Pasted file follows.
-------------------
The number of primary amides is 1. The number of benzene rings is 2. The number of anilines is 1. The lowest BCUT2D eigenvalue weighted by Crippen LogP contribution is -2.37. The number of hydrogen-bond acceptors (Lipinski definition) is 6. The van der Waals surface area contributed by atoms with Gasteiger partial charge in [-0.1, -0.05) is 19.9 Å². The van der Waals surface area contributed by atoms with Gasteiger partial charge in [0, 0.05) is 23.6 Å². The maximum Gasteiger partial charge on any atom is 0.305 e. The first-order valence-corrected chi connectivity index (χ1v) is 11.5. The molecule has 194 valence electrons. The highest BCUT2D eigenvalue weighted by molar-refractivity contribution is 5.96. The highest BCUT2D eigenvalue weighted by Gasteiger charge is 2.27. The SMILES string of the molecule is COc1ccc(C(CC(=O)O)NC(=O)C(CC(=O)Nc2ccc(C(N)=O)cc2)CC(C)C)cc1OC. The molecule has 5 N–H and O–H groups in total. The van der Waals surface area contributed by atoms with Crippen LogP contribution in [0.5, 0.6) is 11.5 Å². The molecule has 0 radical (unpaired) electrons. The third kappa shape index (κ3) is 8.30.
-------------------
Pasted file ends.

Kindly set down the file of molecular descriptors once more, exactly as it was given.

The number of primary amides is 1. The number of benzene rings is 2. The number of anilines is 1. The lowest BCUT2D eigenvalue weighted by Crippen LogP contribution is -2.37. The number of hydrogen-bond acceptors (Lipinski definition) is 6. The van der Waals surface area contributed by atoms with Gasteiger partial charge in [-0.1, -0.05) is 19.9 Å². The van der Waals surface area contributed by atoms with Gasteiger partial charge in [0, 0.05) is 23.6 Å². The maximum Gasteiger partial charge on any atom is 0.305 e. The first-order valence-corrected chi connectivity index (χ1v) is 11.5. The molecule has 194 valence electrons. The highest BCUT2D eigenvalue weighted by molar-refractivity contribution is 5.96. The highest BCUT2D eigenvalue weighted by Gasteiger charge is 2.27. The SMILES string of the molecule is COc1ccc(C(CC(=O)O)NC(=O)C(CC(=O)Nc2ccc(C(N)=O)cc2)CC(C)C)cc1OC. The molecule has 5 N–H and O–H groups in total. The van der Waals surface area contributed by atoms with Crippen LogP contribution in [0.5, 0.6) is 11.5 Å². The molecule has 0 radical (unpaired) electrons. The third kappa shape index (κ3) is 8.30.